From Spiritual Mountaintop to Spiritual Wilderness

original photo credit: Peter Rivera via photopin cc
original photo credit: Peter Rivera via photopin cc

Dramatic. Powerful. Intense. All are words that I would use to describe the weeks following my conversion to Christianity. Surrendering my life to Christ was without question a calculated decision; I was not crying out to God in a moment of crisis. Still, I was a broken person and the Holy Spirit moved dramatically to meet my need.

On one particular evening, while studying for a physics final, I saw two visions that I inherently understood to be from God. I’ll not go into detail, but one of the visions provided a future image of a successful ministry. I was at the top of the world! Not only had the Creator of the Universe lovingly plucked me from the depths of sin, He had visibly shown me a hope-filled future.

Not long after that glorious season, I found myself painfully trudging through the trenches of life; that mountaintop experience felt like nothing more than a blurred memory. My challenges were so difficult and my struggles so deep that I questioned whether any of the good experiences had ever even happened. Worse yet, my expected road to Christian ministry turned in a most unwanted direction, apparently leading away from—instead of toward—the vision God had given me.

Fast forward over thirty-three years. I’m still walking with God and am now involved with “full-time” Christian ministry. As of today, I still have not seen the complete fulfillment of the vision God gave during my college years, but at least the path of my life has turned back in what I would consider to be the “right” direction. For me, the call of God continues to be very much a faith walk, but I can now see its fulfillment through the eye of faith. That’s a lot more than I can say for the long, dark portion of wilderness territory that I once traversed.

photo credit: Zest-pk via photopin cc
photo credit: Jonathan Kos-Read via photopin cc

I wish I could say that my experience is unique—that I stand alone amongst all the men and women of God who have gone before me. I cannot say that. What happened—and continues to happen—to me is part of a pattern frequently used by God. Mountaintop vision to desolate wilderness to fulfillment of the vision—that’s the way the pattern works. Or at least the way it is supposed to work. Sadly, not everyone emerges from a wilderness season as a spiritual champion for Christ. Indeed, many go to their graves mired in the bitter-tasting muck of unbelief—as typified by an entire generation of ancient Israelites who perished in the Judean wilderness.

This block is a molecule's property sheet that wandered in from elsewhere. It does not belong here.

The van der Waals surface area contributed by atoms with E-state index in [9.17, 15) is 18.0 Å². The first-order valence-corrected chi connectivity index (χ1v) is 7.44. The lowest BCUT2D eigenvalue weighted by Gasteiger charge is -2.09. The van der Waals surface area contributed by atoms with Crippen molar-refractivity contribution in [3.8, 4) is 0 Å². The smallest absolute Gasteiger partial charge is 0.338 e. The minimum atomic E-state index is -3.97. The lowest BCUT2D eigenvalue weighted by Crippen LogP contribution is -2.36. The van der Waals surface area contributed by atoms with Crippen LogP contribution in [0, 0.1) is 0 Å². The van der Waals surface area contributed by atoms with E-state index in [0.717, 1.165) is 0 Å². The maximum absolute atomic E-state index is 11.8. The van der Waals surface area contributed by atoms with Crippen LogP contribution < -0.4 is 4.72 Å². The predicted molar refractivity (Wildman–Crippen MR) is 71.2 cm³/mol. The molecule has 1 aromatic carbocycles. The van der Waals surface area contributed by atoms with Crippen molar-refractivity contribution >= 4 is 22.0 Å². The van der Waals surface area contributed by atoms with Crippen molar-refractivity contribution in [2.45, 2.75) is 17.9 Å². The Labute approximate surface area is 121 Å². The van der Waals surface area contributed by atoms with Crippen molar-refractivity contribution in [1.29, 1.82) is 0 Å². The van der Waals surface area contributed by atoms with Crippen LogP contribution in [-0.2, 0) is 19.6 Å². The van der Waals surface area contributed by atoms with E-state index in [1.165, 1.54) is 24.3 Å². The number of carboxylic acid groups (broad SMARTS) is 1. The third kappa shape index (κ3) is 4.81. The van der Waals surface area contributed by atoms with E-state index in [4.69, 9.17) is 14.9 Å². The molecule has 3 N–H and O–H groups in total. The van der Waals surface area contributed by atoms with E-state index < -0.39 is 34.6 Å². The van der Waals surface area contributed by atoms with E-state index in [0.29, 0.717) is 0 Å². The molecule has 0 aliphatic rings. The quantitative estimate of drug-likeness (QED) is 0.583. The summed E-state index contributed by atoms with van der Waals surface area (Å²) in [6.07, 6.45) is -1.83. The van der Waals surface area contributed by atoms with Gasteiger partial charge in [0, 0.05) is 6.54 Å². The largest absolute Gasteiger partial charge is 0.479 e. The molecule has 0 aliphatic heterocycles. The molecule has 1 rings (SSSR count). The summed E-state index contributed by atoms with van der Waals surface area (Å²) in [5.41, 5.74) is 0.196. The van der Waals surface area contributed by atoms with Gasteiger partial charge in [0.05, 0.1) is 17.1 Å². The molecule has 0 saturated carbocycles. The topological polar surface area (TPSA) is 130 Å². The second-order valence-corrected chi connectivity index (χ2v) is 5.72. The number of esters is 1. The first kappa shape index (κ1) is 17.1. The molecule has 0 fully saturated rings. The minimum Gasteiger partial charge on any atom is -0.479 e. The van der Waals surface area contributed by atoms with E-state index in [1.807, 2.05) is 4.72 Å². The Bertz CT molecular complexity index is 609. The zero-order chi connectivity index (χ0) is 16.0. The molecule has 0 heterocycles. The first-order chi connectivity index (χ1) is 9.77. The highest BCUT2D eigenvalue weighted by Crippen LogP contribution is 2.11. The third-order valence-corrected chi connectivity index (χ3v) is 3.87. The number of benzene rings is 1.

Often, it’s very difficult to explain why a wilderness season came to be. Sometimes God is clearly the author; other times He seems to have little to do with the situation. But regardless of how our time of spiritual dryness and isolation came to be, the manner of overcoming is always the same: we emerge as champions by responding to negative circumstances in a manner that honors God.

photo credit: Zest-pk via photopin cc
photo credit: Zest-pk via photopin cc

Our heavenly Father always has the best interests of His beloved children at heart, but there is something that He has sought after since the creation of the human race: our fruitfulness (Genesis 1:26-28; John 15:8). The Creator of the Universe passionately desires to see us bear the sweet fruit of the Holy Spirit (Galatians 5:22-23) and to see that fruit multiplied in the lives of those we serve. This is really what the Great Commission (Matthew 28:18-20) is about. A spiritual wilderness experience can reflect the glory of God as He mystically brings the fruitful out of the barren, or it can reflect the sinfulness of humankind as we spiral downward in cynicism and unbelief. The choice, my friends, is ours.

(This post is loosely based on the content of my new book, Champions in the Wilderness, which will soon be available for sale. Also, when our new SfMe Media website is complete, our blog posts will be switched our new ministry website, and this blog site will be phased out. You can subscribe to by entering your email in the subscribe panel on the right-hand side of the new website.)


Time to Switch Careers!

Photo by Kimberlykv - CC BY 2.0